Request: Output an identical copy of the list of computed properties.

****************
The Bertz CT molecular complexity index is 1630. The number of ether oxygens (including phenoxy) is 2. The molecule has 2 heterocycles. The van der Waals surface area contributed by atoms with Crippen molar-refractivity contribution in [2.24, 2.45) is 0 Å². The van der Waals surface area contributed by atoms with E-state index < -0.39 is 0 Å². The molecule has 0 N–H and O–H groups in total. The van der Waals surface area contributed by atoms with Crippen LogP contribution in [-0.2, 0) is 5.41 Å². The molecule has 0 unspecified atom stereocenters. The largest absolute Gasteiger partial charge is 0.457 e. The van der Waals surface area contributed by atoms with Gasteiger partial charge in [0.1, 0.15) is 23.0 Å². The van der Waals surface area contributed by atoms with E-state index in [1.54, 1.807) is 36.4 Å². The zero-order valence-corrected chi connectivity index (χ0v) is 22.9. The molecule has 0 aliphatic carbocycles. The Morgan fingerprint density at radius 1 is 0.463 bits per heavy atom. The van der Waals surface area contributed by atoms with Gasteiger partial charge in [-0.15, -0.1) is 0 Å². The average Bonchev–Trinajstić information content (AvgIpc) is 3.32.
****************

The Bertz CT molecular complexity index is 1630. The number of ether oxygens (including phenoxy) is 2. The molecule has 2 heterocycles. The van der Waals surface area contributed by atoms with Crippen molar-refractivity contribution in [2.24, 2.45) is 0 Å². The van der Waals surface area contributed by atoms with E-state index < -0.39 is 0 Å². The molecule has 0 N–H and O–H groups in total. The van der Waals surface area contributed by atoms with Crippen LogP contribution in [-0.2, 0) is 5.41 Å². The molecule has 0 unspecified atom stereocenters. The largest absolute Gasteiger partial charge is 0.457 e. The van der Waals surface area contributed by atoms with Gasteiger partial charge in [0.1, 0.15) is 23.0 Å². The van der Waals surface area contributed by atoms with E-state index in [1.54, 1.807) is 36.4 Å². The zero-order valence-corrected chi connectivity index (χ0v) is 22.9. The molecule has 0 aliphatic carbocycles. The Morgan fingerprint density at radius 1 is 0.463 bits per heavy atom. The van der Waals surface area contributed by atoms with Gasteiger partial charge in [-0.15, -0.1) is 0 Å². The average Bonchev–Trinajstić information content (AvgIpc) is 3.32.